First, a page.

Recently, an article appeared in the national press highlighting the shortage of geriatric medical doctors, called Geriatricians, who specialize in the diseases of older people—folks typically sixty-five and over, who suffer from a variety of diseases. Thoughtful friends sent me the article, several asking for my opinion. Today, I would like to offer my opinion in print.
First the really good news: according to the federal model, 70% of people over 65 do not see a geriatrician. The 30% who do often fall into the over 85 category and suffer from three or more chronic conditions.
These statistics tell me that there are millions of fairly healthy older adults out there, and research backs this up. I find these numbers very encouraging, and believe these folks are more aware of healthy practices, and so take better care of themselves.
That’s where gerontologists like me, and some MDs, come in because we promote ways to keep the aging body and mind healthy and free of disease.
Prevention and retention are the most important words when it comes to getting older.
Every time I put fingers to the keyboard my dominant thought is, how can I offer advice, or highlight research, which will help prevent decline and retain or enhance our precious facilities for our entire lives?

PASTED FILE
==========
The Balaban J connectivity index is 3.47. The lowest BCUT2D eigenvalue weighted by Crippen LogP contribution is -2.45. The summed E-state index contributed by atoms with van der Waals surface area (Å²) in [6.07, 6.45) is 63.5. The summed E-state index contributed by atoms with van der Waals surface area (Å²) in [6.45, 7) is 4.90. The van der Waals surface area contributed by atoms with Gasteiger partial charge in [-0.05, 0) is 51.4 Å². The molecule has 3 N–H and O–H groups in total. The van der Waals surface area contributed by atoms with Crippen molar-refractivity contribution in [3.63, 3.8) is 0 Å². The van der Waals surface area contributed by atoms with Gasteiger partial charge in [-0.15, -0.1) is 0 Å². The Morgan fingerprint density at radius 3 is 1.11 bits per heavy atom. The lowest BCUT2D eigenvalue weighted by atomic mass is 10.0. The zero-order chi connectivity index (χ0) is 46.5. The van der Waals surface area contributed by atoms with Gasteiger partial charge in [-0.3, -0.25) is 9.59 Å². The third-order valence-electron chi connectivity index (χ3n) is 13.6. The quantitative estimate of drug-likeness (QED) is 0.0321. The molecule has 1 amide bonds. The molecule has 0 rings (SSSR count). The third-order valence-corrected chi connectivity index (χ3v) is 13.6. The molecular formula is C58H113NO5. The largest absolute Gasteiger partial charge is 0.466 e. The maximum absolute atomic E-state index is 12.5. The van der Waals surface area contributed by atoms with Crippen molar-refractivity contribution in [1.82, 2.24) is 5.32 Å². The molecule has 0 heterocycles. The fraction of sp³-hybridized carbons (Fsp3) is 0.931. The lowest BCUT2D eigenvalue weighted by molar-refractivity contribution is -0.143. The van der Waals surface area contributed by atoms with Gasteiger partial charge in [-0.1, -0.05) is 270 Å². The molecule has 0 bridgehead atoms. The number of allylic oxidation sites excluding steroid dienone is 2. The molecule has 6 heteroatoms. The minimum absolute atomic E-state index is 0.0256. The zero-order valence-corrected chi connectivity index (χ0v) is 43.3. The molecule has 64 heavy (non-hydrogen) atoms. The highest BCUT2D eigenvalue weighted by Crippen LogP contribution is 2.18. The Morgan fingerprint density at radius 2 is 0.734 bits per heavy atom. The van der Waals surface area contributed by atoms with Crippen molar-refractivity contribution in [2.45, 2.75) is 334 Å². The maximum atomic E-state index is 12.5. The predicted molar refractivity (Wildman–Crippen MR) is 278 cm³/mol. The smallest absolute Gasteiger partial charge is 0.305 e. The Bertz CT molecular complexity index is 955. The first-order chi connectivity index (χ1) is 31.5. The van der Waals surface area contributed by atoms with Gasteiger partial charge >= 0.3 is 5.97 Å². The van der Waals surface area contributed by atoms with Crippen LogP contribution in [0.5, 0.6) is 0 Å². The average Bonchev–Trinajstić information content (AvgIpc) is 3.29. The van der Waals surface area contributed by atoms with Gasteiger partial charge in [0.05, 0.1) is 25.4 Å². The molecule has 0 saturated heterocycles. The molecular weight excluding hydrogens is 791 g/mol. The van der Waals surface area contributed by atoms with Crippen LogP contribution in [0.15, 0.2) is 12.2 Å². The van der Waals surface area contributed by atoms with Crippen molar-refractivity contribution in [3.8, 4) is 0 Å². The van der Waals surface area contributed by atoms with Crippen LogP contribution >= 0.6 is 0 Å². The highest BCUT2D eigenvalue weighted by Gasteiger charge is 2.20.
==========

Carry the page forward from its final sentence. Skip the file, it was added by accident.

The truth is it’s easier to add things, whether they be supplements, healing foods, better self-care, regular sleep, and exercise, and greater attention to filling our lives with joy, especially when we are still quite healthy and mobile, than it is to fight our way back to health after developing a chronic condition. This, I believe is the future of the best practice of healthcare: preventative choices we can add into our day and so develop deep reserves which will keep us healthy and vibrant as we get older.
Should we need health care professionals, I love the action Dr. Mary Tinetti, Chief of Geriatrics at the Yale School of Medicine endorses by having “geriatricians to serve as ‘a small, elite work force’ who help train whole institutions in the specifics of care for older adults.”
These other fields include nurse-practitioners, PAs, and pharmacists, all who become the foot soldiers for geriatricians. This extension of knowledge and care through different avenues will, I hope, serve those 30% well, as these medical professionals add their expertise to that of the geriatric specialists.
Why I like this idea so much stems from the unacceptable stereotype: ageism. The more fields (and the many people in those fields) that embrace and deal with aging, the less ageism will exist.
My hope is that one day soon the general public will view aging issues without prejudice, but rather like pediatrics, just another part of human healthcare. With the help of those 70% of seniors who are doing well, the sea change is coming.
Until next time… Be Vibrant!
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